He pointed to the surrounding bush. Every three to five metres, the scrub was infiltrated by a marijuana plant, invisible to the untrained eye against the camouflage screen of alder, poplar, spruce, pine, roses and blackberry hedges. Some were 4 to 5 metres tall with colas as thick as a forearm. “You have to hide it and conceal it from everyone— from your neighbours to the police who are
flying over your house in helicopters.” Although Scott was pretty brazen. His place looked like a pot farm. A cement mixer stood in the yard for combining the chemicals and manure. “Em so happy with my compost this year,” Scott bragged. “I went back to the old Kootenay recipe—nothing but horseshit. Em using horseshit, peat, a gelling agent and a little bit of perlite, some dolomite lime to adjust the pH and it’s just awesome.” Inside a large white greenhouse were dozens of verdant plants in various stages of growth. “This is sort of Research and Development,” Scott said. “Full, there will be 60 plants in here. You’re never going to get me for too much. My other grows are licensed by Health Canada. Right now it’s not that profitable to grow indoors—why bother, my overhead is killing me.”
His main market these days was selling to those who want a globally recognized, brandname product prized by hipsters everywhere. “Last year a certain celebrity buyer bought all our organic greenhouse pot at $500 a pound over market. Our whole outdoor crop last year went to Laredo, Texas. To Willie Nelson. That’s the one variety I have here with his name and it was done
ON THE WEB Discuss Canada’s pot predicament with author Ian Mulgrew in our special guest forum, www.macleans.ca/budinc
shoes, hats, papers, pipes, magazines, grow chemicals, pot posters, wild psychedelics, grinders, hemp food. At the back of the store, along with a display of museumquality opium pipes and drug culture artifacts, the Urban Shaman dispensed a cornucopia of magical, mystical and sacred plants guaranteed to give you a glimpse of psychedelic godhead: ayahuasca, Iboga root bark, peyote, Salvia divinorum, yerba mate and exotic sage, along with other dreaming herbs and fungi.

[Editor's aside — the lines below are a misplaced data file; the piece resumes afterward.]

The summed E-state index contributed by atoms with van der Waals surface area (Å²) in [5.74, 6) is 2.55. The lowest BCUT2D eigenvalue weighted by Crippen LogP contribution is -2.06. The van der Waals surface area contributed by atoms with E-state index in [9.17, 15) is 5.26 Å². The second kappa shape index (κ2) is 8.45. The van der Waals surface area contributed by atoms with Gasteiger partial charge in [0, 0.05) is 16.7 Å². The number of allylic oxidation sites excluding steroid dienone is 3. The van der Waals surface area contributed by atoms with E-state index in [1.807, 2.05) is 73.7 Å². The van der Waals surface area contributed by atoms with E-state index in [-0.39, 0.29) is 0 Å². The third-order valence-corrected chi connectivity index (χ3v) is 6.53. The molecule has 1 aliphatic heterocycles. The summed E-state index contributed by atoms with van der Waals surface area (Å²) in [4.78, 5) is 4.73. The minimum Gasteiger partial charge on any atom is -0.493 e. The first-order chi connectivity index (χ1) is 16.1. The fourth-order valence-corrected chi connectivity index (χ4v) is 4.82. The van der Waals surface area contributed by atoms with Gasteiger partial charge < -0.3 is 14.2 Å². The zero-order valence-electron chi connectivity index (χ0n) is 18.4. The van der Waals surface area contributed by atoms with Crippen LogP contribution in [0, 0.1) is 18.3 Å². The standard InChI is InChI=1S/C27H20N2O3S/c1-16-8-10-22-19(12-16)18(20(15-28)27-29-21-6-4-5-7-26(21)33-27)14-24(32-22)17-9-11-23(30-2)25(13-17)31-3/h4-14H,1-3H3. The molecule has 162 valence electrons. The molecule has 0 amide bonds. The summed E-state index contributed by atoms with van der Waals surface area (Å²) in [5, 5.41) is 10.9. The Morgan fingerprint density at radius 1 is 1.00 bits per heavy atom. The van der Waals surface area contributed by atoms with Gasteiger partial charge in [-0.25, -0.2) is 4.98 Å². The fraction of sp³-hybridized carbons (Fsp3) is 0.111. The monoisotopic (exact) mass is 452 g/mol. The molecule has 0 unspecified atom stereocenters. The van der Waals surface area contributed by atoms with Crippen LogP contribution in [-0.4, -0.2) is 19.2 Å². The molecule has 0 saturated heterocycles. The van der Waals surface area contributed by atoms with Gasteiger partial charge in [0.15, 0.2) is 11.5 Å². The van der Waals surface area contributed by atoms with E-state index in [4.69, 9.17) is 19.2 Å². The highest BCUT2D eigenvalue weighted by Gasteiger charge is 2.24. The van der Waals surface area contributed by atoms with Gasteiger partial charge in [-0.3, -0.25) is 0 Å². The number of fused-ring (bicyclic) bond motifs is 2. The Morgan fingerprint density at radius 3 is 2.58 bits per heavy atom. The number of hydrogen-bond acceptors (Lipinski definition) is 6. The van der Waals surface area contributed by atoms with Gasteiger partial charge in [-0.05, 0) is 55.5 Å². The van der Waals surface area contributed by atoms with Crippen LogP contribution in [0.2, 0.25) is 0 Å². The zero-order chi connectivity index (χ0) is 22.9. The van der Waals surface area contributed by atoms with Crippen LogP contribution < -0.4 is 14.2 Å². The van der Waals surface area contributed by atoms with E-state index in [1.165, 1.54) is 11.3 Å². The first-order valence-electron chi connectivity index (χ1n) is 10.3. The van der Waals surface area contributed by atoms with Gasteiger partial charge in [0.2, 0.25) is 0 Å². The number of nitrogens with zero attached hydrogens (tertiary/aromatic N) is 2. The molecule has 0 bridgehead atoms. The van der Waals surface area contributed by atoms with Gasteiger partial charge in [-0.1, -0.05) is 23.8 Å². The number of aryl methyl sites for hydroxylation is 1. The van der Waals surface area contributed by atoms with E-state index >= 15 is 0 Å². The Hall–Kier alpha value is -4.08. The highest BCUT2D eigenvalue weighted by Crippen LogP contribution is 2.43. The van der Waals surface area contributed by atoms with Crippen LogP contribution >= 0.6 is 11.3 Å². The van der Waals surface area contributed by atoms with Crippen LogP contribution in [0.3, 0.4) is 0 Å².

Emblematic of the largest seed vendors, Emery’s firm offered 500-plus varieties from growers and wholesale seed sellers around the globe, such as Solar Warrior, Soma Seeds, Easter Island Seeds, Cash Crop Ken, DJ Short Seeds, Australian Outback Seeds ... the list goes on. Prices range from $40 a 10-seed packet for some Jamaican swag to $345 per pack for something tastier, like Marley’s Collie. Each plant, properly nurtured, will yield at least a pound of smokable dope, worth up to $2,500, give or take a few hundred bucks, depending on the market.
No one was a more eloquent, enthusiastic or loquacious salesman for marijuana than Emery, one of the original financiers of Canada’s Libertarian Party. The self-proclaimed “Prince of Pot” was a darling of the media. He had graced the National Enquirer, 60 Minutes, CNN, the Times of London and the Wall Street Journal. He contested nine local elections, his most recent a futile challenge to become mayor in November 2002.
From his headquarters in the Rogers Building, Emery controlled the B.C. Marijuana
‘We keep people off welfare. I put $100,000 into this community just in clipping and labour wages.’
THE VANCOUVER neighbourhood that’s home to Marc Emery’s shop is known as the Pot Block for good reason. You can find cannabis-laced cookies, kif, domestic hashish that I think trumps the imported Lebanese or Nepalese that is also available, bubble hash and a spectrum of luscious, crystalencrusted pot in colours from Day-Glo emerald green to deep purple, not to mention brownie-like K-Nanaimo squares that will fly you to the moon and spacey granola bars that make eating roughage an entirely uplifting experience. All the accessories, ancillary
can ease those anxieties: catheters, synthetic urine to substitute for your own (guaranteed from babies) and contraptions like the Whizzinator, which—well, it’s better not to ask unless you need to know.
The Vancouver Yellow Pages features three pages of listings for hydroponic equipment companies—dozens, and a tenfold increase in a decade. More outlets than Burger King in the metropolitan area.
Emery’s operation stocked just about everything the U.S. government deigns evil: subversive books, hemp clothes, bags,
with his blessing, as it says in our seed catalogue. He told me that himself over the telephone. Then there’s Dennis Rodman and a whole group of elite potheads.”
Scott figured any legal and regulatory regime would be good for him. “I’ll make more money,” he said. “Bottom line. I know how to farm anything and it frustrates me and somewhat depresses me that I can’t operate at the level I need to be profitable. Which is being able to do things on a mass scale without the prohibition bastards looking over my shoulder. I just want to go where I can work.” Scott said he could produce nearly two tons of smokable bud a month, almost immediately, if it were legal.